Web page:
This may surprise you, but “healthy” food could actually be holding you back from reaching your goals. By “healthy” food I do not mean fruits, veggies and other whole and unprocessed foods. I am talking about foods labeled as “diet”, “fat free”, etc. Marketing is fantastic at labeling foods with these hot topic phrases, and of course when we see these foods and beverages, we think they are better for us. We then buy that “diet” food and tell ourselves we can now eat as much as we want because it's “diet.” This is called the health halo effect of food.
The health halo effect of food is defined as over-consuming foods you perceive to be healthy because of trigger words, without any knowledge that the food is better for you than other options. We all tend to want to classify and place things into specific categories. This often happens with food and it is often labeled “good” or “bad.” When we see that a food is low fat, gluten free, fat free, lower sodium, etc. our minds generally move that food into the “good” food category.
A good example to look at is chips. I wanted to compare the reduced fat vs. regular UTZ potato chips.
If you compare the 2 nutrition labels, they are barely different! Both have a serving size of 1oz, but the reduced fat is only 10 calories less and 2 grams of fat less. But while you may see a slightly lower calorie intake on the reduced fat version, they are actually much higher in sodium content! So you end up trading 10 calories for a lot of sodium that may lead to excess water weight.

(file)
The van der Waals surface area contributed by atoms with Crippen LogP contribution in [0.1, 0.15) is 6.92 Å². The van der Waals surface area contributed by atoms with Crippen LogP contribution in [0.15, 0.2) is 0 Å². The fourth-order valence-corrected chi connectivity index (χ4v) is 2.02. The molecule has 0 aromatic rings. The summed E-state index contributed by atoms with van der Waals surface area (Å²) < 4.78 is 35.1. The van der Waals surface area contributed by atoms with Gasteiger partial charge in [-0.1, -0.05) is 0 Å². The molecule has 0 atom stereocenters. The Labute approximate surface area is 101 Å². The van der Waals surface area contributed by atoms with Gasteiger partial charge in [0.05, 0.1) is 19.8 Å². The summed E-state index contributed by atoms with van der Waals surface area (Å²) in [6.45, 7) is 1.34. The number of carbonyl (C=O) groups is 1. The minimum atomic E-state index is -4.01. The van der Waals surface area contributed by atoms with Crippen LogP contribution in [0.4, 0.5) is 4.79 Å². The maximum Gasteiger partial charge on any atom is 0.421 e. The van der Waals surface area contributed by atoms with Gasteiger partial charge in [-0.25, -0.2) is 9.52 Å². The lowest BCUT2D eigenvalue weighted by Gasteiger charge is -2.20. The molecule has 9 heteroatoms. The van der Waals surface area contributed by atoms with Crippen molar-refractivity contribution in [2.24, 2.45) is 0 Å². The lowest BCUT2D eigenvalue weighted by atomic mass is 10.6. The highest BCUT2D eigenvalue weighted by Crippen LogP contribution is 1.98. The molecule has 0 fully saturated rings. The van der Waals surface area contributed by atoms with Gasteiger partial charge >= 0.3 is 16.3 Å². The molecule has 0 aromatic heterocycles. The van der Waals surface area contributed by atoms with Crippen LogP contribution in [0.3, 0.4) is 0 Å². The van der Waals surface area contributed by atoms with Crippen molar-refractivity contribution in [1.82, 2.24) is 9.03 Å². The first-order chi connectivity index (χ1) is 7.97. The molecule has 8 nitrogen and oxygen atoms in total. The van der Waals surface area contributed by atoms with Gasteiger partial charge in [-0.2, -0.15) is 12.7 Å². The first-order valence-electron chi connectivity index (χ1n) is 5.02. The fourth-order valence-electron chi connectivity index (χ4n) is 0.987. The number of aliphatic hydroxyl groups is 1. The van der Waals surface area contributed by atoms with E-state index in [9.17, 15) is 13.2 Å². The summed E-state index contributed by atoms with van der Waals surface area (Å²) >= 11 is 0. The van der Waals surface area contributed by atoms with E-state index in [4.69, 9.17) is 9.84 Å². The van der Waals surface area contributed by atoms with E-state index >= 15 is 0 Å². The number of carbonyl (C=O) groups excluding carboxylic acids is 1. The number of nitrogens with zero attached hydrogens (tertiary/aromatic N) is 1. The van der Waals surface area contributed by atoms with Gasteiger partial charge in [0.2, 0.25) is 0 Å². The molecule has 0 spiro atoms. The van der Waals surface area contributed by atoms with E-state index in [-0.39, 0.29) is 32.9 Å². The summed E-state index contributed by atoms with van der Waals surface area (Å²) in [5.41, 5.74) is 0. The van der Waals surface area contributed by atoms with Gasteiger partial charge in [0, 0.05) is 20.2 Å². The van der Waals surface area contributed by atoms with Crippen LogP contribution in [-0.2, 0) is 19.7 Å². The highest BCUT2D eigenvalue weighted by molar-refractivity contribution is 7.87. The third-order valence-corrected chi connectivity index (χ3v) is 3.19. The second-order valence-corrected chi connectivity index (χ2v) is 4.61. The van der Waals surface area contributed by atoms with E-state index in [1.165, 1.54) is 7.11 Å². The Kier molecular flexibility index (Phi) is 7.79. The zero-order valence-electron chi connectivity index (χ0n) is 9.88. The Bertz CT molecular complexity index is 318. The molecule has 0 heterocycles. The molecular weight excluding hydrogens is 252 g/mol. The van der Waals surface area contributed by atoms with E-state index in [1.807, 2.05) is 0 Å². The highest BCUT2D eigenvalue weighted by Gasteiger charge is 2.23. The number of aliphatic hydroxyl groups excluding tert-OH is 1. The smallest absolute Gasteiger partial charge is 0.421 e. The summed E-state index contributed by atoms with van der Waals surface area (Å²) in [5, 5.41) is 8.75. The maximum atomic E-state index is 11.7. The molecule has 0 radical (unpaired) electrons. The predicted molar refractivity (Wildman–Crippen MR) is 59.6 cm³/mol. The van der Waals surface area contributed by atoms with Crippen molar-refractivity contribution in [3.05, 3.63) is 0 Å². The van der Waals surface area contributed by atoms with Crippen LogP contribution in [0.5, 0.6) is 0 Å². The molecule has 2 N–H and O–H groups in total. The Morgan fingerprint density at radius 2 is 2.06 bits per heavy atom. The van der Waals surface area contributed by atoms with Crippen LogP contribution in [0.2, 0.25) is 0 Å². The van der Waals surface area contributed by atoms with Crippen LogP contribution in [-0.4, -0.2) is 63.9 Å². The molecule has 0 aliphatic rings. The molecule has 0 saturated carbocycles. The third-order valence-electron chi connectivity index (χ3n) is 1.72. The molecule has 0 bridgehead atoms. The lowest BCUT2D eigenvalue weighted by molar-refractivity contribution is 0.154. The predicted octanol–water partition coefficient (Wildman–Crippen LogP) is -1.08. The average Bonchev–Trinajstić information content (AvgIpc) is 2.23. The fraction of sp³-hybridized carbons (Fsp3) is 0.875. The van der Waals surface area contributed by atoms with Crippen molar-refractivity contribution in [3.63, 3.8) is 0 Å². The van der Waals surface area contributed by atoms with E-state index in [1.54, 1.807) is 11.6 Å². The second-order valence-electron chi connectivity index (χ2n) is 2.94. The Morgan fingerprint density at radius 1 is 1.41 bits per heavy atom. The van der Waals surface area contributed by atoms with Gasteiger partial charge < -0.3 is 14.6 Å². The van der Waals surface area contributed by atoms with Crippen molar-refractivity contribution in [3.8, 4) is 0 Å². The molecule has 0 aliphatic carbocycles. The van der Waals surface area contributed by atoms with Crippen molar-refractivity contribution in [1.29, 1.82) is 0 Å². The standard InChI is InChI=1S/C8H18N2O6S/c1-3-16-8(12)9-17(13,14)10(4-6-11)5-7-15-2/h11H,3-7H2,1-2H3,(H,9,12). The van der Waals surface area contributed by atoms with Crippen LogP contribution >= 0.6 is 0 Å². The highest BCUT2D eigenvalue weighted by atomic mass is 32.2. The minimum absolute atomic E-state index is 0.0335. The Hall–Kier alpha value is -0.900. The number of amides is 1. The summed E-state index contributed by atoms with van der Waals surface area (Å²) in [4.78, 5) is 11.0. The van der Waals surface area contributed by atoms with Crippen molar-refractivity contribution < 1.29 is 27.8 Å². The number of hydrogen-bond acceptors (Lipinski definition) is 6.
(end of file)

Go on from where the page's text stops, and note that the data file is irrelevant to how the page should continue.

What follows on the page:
This is where marketing for food is ingenious. Why would we look at a nutrition label that closely when we have giant bold words like reduced fat on the front? We don’t, and companies know that! This is when that health halo effect kicks in. Naturally when we think a food is “good” for us vs. bad, we eat more. When we know something isn’t healthy, we typically eat a smaller portion. In the case of these chips, though, the reduced fat is no better for you than the regular version, but you may find yourself eating twice as much. Over the years a lot of studies have been done to understand the psyche towards food. Even foods with names with trigger words are eaten in bigger portions. If a dessert has the word “lite” in the title, the mind thinks this food is healthier than the “deluxe chocolate cake” next to it. We haven’t even looked at the nutrition label and have no idea which one has more calories, fat and added sugar.
Overall the health halo effect of food can cause us to overeat thinking we are making good food choices. To remedy this issue, take the extra few seconds to compare nutrition labels. Understand the differences between regular and low fat. Like with the chips, you lose a few calories but gain a ton of sodium. In that case, it’s better to just eat the regular version, and stick to a standard portion. So take that time to educate yourself on what you’re eating and the potential downfalls of these “healthy” options. While no food should ever be considered "bad," understanding what you're consuming can help you make good decisions and find balance in your diet.
Until next time… and remember nutrition is for all!